Posts Tagged 'survival'



Food availability and pCO2 impacts on planulation, juvenile survival, and calcification of the azooxanthellate scleractinian coral, Balanophyllia elegans

Ocean acidification, the assimilation of atmospheric CO2 by the oceans that decreases the pH and CaCO3 saturation state (Ω) of seawater, is projected to have severe consequences for calcifying organisms. Strong evidence suggests that tropical reef-building corals containing algal symbionts (zooxanthellae) will experience dramatic declines in calcification over the next century. The responses of azooxanthellate corals to ocean acidification are less well understood, and because they cannot obtain extra photosynthetic energy from symbionts, they provide a system for studying the direct effects of acidification on the energy available for calcification. The orange cup coral Balanophyllia elegans is a solitary, azooxanthellate scleractinian species common on the California coast where it thrives in the low pH waters of an upwelling regime. During an 8 month study, we addressed the effects of three pCO2 treatments (410, 770, and 1230 μatm) and two feeding frequencies (High Food and Low Food) on adult Balanophyllia elegans planulation (larval release) rates, and on the survival, growth, and calcification of their juvenile offspring. Planulation rates were affected by food level but not pCO2, while juvenile survival was highest under 410 μatm and High Food conditions. Our results suggest that feeding rate has a greater impact on calcification of B. elegans than pCO2. Net calcification was positive even at 1230 μatm (~ 3 times current atmospheric pCO2), although the increase from 410 to 1230 μatm reduced overall calcification by ~ 25–45%, and reduced skeletal density by ~ 35–45%. Higher pCO2 also altered aragonite crystal morphology significantly. We discuss how feeding frequency affects azooxanthellate coral calcification, and how B. elegans may respond to ocean acidification in coastal upwelling waters.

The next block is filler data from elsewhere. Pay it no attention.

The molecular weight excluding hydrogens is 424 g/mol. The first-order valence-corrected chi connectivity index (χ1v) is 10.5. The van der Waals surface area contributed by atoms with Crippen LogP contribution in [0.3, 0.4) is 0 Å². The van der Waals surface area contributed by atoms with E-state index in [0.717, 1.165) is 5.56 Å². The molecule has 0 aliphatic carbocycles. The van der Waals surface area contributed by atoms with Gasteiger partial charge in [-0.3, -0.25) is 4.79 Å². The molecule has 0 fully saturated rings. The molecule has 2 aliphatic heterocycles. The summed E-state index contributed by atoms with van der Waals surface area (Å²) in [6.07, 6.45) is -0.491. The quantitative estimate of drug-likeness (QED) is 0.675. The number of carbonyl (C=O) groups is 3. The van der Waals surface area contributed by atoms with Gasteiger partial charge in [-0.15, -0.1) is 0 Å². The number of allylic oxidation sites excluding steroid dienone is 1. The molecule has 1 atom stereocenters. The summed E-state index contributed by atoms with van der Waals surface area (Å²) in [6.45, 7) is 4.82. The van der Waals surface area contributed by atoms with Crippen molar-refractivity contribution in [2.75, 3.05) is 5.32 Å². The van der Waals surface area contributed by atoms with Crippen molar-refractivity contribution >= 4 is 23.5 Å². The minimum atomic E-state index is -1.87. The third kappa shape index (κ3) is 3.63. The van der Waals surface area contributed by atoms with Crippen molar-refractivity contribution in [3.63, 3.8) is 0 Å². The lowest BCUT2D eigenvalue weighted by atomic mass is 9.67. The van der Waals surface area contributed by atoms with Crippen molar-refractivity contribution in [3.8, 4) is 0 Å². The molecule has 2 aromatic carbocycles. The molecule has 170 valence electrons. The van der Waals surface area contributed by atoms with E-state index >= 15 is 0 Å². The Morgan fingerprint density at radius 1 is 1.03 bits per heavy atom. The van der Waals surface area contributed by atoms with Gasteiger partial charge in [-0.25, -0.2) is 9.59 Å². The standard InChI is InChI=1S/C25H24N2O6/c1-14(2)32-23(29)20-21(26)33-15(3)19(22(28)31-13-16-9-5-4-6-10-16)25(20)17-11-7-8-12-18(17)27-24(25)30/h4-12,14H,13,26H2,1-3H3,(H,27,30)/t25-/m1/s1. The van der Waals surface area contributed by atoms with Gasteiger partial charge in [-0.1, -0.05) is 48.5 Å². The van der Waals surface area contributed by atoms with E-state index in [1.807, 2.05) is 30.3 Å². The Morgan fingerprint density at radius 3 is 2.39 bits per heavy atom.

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Potential acidification impacts on zooplankton in CCS leakage scenarios

Carbon capture and storage (CCS) technologies involve localized acidification of significant volumes of seawater, inhabited mainly by planktonic species. Knowledge on potential impacts of these techniques on the survival and physiology of zooplankton, and subsequent consequences for ecosystem health in targeted areas, is scarce. The recent literature has a focus on anthropogenic greenhouse gas emissions into the atmosphere, leading to enhanced absorption of CO2 by the oceans and a lowered seawater pH, termed ocean acidification. These studies explore the effects of changes in seawater chemistry, as predicted by climate models for the end of this century, on marine biota. Early studies have used unrealistically severe CO2/pH values in this context, but are relevant for CCS leakage scenarios. Little studied meso- and bathypelagic species of the deep sea may be especially vulnerable, as well as vertically migrating zooplankton, which require significant residence times at great depths as part of their life cycle.

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Interactive effects of ocean acidification and warming on sediment-dwelling marine calcifiers